By Singha-siddh S.

Perhaps one of the most misunderstood martial art in Malaysia itself is the art of Tomoi, or also known to some as Siamese Boxing, or Thai Boxing. Some would associate it with Muay Thai while others have associated it to silat. With the influence of the Malay dominated culture an
d tradition, this southern form of fighting art includes its very own unique weaponry system which can only be found in local schools which incorporates techniques derived from the bladed weapons.

It is also inaccurate to say that Tomoi is a ‘Malay’ heritage as this art actually evolved as the result of wars between the southern provinces of Thailand and neighboring states, such as the Burmese and Khmer. A hybrid of techniques has been developed over the years to become one of the region’s most feared fighting arts which have given rise to some of the well known fighting systems such as Muay Chaiya in Thailand.

The modern day Malay language is relatively 'new' (about 1,000 years old) and only been officially codified or made into a common, unified system after the mid 19th century. Like in most other countries, different region has its own unique blend of dialect and accents. In the northern region of Malaysia, there exists a more localized dialect of the Thai language closely associated to the old Siamese influence.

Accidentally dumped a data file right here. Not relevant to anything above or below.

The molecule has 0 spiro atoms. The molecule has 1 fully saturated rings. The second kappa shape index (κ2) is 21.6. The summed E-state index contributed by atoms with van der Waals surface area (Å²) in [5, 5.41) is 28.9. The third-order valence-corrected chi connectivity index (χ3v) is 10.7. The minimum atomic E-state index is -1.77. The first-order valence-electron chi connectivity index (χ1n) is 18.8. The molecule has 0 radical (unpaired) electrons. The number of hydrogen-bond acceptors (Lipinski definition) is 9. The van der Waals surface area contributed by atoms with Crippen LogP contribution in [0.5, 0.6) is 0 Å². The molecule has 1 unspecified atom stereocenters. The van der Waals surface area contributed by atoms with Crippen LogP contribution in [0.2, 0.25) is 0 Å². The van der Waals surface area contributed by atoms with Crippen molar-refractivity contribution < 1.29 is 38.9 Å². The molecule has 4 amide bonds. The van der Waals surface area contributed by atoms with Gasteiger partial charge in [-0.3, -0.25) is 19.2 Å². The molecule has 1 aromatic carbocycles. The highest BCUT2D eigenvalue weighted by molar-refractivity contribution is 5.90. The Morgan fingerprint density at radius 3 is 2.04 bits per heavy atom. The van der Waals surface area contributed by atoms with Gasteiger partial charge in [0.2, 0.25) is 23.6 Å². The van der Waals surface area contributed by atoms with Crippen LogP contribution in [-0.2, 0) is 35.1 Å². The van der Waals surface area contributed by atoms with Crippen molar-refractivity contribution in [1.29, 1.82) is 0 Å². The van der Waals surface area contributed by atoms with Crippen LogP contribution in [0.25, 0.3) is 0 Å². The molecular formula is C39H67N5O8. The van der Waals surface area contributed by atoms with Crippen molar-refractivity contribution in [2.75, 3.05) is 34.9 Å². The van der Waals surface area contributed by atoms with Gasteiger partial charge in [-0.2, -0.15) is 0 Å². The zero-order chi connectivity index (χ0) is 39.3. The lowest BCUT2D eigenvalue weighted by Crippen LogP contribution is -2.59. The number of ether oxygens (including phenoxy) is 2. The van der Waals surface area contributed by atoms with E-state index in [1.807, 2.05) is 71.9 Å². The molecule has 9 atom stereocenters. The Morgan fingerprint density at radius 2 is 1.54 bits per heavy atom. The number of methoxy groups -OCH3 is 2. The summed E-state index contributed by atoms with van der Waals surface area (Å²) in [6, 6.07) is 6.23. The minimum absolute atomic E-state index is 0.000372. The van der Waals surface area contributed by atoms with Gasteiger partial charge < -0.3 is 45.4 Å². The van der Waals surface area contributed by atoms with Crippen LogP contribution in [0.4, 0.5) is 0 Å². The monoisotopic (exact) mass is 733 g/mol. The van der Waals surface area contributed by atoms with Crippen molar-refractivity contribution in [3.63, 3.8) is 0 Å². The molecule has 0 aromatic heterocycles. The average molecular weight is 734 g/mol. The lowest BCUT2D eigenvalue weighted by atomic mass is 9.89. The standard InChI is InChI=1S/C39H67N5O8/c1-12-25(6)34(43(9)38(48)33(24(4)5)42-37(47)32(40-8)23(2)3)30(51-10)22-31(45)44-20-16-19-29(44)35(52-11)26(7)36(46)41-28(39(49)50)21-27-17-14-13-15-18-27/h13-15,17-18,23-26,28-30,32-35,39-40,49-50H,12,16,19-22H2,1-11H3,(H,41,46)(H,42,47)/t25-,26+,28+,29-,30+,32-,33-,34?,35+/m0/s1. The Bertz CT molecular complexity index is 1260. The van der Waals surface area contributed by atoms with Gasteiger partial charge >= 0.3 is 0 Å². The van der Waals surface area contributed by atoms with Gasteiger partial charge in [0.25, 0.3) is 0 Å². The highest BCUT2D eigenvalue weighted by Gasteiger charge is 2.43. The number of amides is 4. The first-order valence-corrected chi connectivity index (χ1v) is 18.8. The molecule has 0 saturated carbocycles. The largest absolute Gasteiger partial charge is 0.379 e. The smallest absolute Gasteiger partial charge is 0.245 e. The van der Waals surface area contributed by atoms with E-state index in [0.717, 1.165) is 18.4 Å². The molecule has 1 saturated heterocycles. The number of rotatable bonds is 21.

Tomoi is an adapted word in the Malay language. A lot of words in Malay are derived from/ borrowed from other languages. Tomoi, in its true sense derived from the Thai language
ต่อยมวย (Dtoi Muay). 'Dtoi' (ต่อย) generally translates into a general term for 'boxing', fight, and sting or to engage in a fistfight. 'Muay' (มวย) on the other hand, is like how the Chinese describes 'Kung Fu'. It is also a very broad term and can involve a variety or art and style. Thus, the locals might have adopted the word 'Tomoi' as a descriptive term for any art that have a Thai origin (in particular, what might be most common and obvious today would be Muay Thai) owing to its close association with the southern Thais.

สิงหสิทธิ์ ศรียะพันธ์
Singha-siddh Sriyapant @ H.M. Khen
Web Manager,